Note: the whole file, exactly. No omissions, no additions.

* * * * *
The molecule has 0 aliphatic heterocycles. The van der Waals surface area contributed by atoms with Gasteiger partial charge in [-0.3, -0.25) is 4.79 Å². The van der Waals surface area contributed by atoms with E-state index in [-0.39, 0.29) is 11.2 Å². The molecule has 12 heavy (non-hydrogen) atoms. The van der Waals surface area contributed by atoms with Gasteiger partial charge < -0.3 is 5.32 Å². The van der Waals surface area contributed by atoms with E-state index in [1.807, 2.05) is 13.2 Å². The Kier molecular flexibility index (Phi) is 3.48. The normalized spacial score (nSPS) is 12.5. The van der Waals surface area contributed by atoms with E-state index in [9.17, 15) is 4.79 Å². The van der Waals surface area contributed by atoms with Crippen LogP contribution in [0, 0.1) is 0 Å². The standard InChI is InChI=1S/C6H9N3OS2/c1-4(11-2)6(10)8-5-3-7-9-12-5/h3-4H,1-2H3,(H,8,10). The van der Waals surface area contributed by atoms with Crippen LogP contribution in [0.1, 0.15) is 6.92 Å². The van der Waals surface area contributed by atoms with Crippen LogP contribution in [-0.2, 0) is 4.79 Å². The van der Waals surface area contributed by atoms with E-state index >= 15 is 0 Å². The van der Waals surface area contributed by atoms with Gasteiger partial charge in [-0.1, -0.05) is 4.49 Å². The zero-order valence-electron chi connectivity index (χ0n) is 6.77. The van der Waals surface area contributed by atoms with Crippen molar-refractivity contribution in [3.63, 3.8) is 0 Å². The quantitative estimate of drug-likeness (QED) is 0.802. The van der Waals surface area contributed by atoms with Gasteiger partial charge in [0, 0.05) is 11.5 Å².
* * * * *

The molecule has 0 aliphatic heterocycles. The van der Waals surface area contributed by atoms with Gasteiger partial charge in [-0.3, -0.25) is 4.79 Å². The van der Waals surface area contributed by atoms with E-state index in [-0.39, 0.29) is 11.2 Å². The molecule has 12 heavy (non-hydrogen) atoms. The van der Waals surface area contributed by atoms with Gasteiger partial charge < -0.3 is 5.32 Å². The van der Waals surface area contributed by atoms with E-state index in [1.807, 2.05) is 13.2 Å². The Kier molecular flexibility index (Phi) is 3.48. The normalized spacial score (nSPS) is 12.5. The van der Waals surface area contributed by atoms with E-state index in [9.17, 15) is 4.79 Å². The van der Waals surface area contributed by atoms with Crippen LogP contribution in [0, 0.1) is 0 Å². The standard InChI is InChI=1S/C6H9N3OS2/c1-4(11-2)6(10)8-5-3-7-9-12-5/h3-4H,1-2H3,(H,8,10). The van der Waals surface area contributed by atoms with Crippen LogP contribution in [0.1, 0.15) is 6.92 Å². The van der Waals surface area contributed by atoms with Crippen LogP contribution in [-0.2, 0) is 4.79 Å². The van der Waals surface area contributed by atoms with E-state index >= 15 is 0 Å². The van der Waals surface area contributed by atoms with Gasteiger partial charge in [-0.1, -0.05) is 4.49 Å². The zero-order valence-electron chi connectivity index (χ0n) is 6.77. The van der Waals surface area contributed by atoms with Crippen molar-refractivity contribution in [3.63, 3.8) is 0 Å². The quantitative estimate of drug-likeness (QED) is 0.802. The van der Waals surface area contributed by atoms with Gasteiger partial charge in [0, 0.05) is 11.5 Å².